¶ 9. When Goodlow fell, she undisputedly sustained a compensable injury to her leg, which is a “scheduled member” under Miss.Code Ann. § 71-3-17(c) (Rev.2000). Under Mississippi's Workers' Compensation Law, a worker who suffers a permanent functional impairment to a “scheduled member” as a result of a work-related injury is guaranteed some measure of compensation, and the appropriate measure of such compensation is dependant upon two particular factors: (a) functional, or medical, disability-“the degree of functional loss of use as demonstrated by the medical evidence,” and (b) industrial, or occupational, disability-“the impact that the loss of function of the particular scheduled member has on the worker's ability to perform the normal and customary duties associated with her usual employment.” Id. at (¶ 8). These two factors are significant in that the permanently injured worker is entitled to compensation in accordance with which percentage between them is greater. Id. at (¶ 9).
¶ 10. Mississippi's long-standing law declares that an injured worker must support her claim of disability with medical findings. Miss.Code Ann. § 71-3-3(I) (Rev.2000); Cole v. Superior Coach Corp., 234 Miss. 287, 291, 106 So.2d 71, 72 (1958). In the case at bar, the Commission found that Goodlow presented medical evidence showing only that she sustained a permanent functional impairment of ten percent to her left leg, so Marietta and E.I.C were ordered to pay benefits accordingly.
¶ 11. Goodlow, however, maintains that, as a result of her injury, she suffered a loss of wage earning capacity, thereby suffering a percentage of industrial impairment greater than that awarded by the Commission. Goodlow concedes that a claim of incapacity to earn wages, and the extent thereof, must be supported by medical findings; however, she contends that she proved such incapacity considering that the aforementioned “requirement is met when the fact and extent of incapacity is corroborated in part by medical testimony.” Greenwood Utilities v. Williams, 801 So.2d 783, 792(¶ 31) (Miss.Ct.App.2001) (citing Dunn, Mississippi Workmen's Compensation, Law and Practice Rules and Forms, § 70 (3rd ed.1982)). In Greenwood Utilities, the court goes on to explain that a determination of incapacity and the extent thereof is not based solely on medical findings but that “the commission is required to consider all of the testimony and all of the pertinent factors, including physical or functional disability from the medical viewpoint and any demonstrated impairment of the claimant's capacity to secure and retain employment and perform the work for which he is qualified.” Id. Goodlow argues that the decision of the Commission requires reversal based on its erroneous conclusion that she “failed to establish that she can no longer perform the substantial acts of her actual employment at the time of her injury.” Goodlow maintains that such conclusion cannot possibly be supported by substantial evidence considering the medical evidence along with her testimony as to the facts that (a) prolonged standing caused pain and swelling in her leg; (b) to alleviate said discomfort at the end of each work day required that she elevate her leg; (c) Marietta would not offer her a job that allowed her to sit despite knowing her need for such job; and (d) her attempts at employment following her departure from Marietta proved unsuccessful due to the swelling in her leg.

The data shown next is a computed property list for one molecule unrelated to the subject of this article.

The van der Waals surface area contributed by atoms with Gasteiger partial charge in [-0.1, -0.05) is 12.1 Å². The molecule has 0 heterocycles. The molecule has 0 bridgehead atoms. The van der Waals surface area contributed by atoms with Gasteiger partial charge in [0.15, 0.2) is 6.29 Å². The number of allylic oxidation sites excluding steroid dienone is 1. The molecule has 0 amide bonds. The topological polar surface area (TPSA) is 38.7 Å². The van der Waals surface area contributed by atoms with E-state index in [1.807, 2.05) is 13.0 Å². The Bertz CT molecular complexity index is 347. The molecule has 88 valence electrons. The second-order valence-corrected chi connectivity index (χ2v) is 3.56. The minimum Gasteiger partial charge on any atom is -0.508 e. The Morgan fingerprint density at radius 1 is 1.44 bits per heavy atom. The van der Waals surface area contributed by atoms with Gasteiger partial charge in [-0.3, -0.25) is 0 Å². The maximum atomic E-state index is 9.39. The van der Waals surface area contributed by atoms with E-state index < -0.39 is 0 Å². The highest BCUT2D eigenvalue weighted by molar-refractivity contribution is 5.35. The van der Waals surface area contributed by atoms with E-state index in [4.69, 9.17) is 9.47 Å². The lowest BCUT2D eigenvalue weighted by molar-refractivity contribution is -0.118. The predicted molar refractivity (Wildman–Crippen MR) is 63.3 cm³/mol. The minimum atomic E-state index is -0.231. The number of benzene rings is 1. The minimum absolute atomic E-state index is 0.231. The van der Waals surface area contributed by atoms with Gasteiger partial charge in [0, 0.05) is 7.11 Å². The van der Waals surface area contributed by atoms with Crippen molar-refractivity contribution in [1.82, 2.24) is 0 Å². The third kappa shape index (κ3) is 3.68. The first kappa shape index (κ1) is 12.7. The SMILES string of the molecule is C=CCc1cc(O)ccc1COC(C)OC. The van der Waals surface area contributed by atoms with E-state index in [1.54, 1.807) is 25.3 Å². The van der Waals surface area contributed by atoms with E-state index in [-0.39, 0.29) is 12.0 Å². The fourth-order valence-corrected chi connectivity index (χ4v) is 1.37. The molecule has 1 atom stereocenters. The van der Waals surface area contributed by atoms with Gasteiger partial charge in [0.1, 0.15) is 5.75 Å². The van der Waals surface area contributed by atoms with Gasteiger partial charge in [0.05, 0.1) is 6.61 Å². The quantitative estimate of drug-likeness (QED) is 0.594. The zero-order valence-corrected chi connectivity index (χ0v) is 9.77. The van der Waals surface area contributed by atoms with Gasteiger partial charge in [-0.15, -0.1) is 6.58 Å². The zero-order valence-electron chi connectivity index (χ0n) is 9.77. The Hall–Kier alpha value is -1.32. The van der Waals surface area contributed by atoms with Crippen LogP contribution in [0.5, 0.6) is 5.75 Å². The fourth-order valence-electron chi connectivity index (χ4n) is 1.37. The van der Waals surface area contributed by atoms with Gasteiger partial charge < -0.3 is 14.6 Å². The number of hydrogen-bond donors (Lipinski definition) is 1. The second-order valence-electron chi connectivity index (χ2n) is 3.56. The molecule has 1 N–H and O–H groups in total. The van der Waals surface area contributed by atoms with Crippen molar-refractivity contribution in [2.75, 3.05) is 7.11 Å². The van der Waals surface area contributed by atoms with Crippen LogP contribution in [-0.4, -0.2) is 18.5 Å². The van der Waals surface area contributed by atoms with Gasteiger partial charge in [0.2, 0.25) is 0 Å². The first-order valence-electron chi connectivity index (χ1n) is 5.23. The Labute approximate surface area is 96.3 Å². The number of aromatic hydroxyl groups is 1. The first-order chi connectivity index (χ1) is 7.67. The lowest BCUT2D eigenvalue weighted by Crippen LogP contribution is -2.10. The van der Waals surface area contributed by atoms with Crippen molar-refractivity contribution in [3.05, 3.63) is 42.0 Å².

¶ 12. We conclude, however, that Goodlow's claim is unfounded. According to her testimony, Goodlow left Marietta, as well as the jobs she subsequently held, voluntarily. She presented no evidence demonstrating that she was unable to perform the work required of her, nor that her employers complained of the work she had performed. Furthermore, Goodlow's claim that she can't maintain such employment due to her leg remains unsupported by any medical evidence considering that Dr. Bourland assigned to her injury a medical impairment rating of only ten percent permanent impairment of the left, lower extremity before releasing her from his care with no restrictions, no prescribed pain medications, and no scheduled follow-up visits. Accordingly, the decision of the Commission is supported by substantial evidence, so we must affirm its finding that Goodlow sustained no loss of wage earning capacity.
¶ 13. THE JUDGMENT OF THE CIRCUIT COURT OF DESOTO COUNTY IS AFFIRMED. ALL COSTS OF THIS APPEAL ARE ASSESSED TO THE APPELLANT.
BRIDGES, P.J., for the Court.
KING, C.J., LEE, P.J., IRVING, MYERS, CHANDLER, GRIFFIS, BARNES AND ISHEE, JJ., concur.
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Docket No: No. 2004-WC-01027-COA.
Decided: May 31, 2005
Court: Court of Appeals of Mississippi.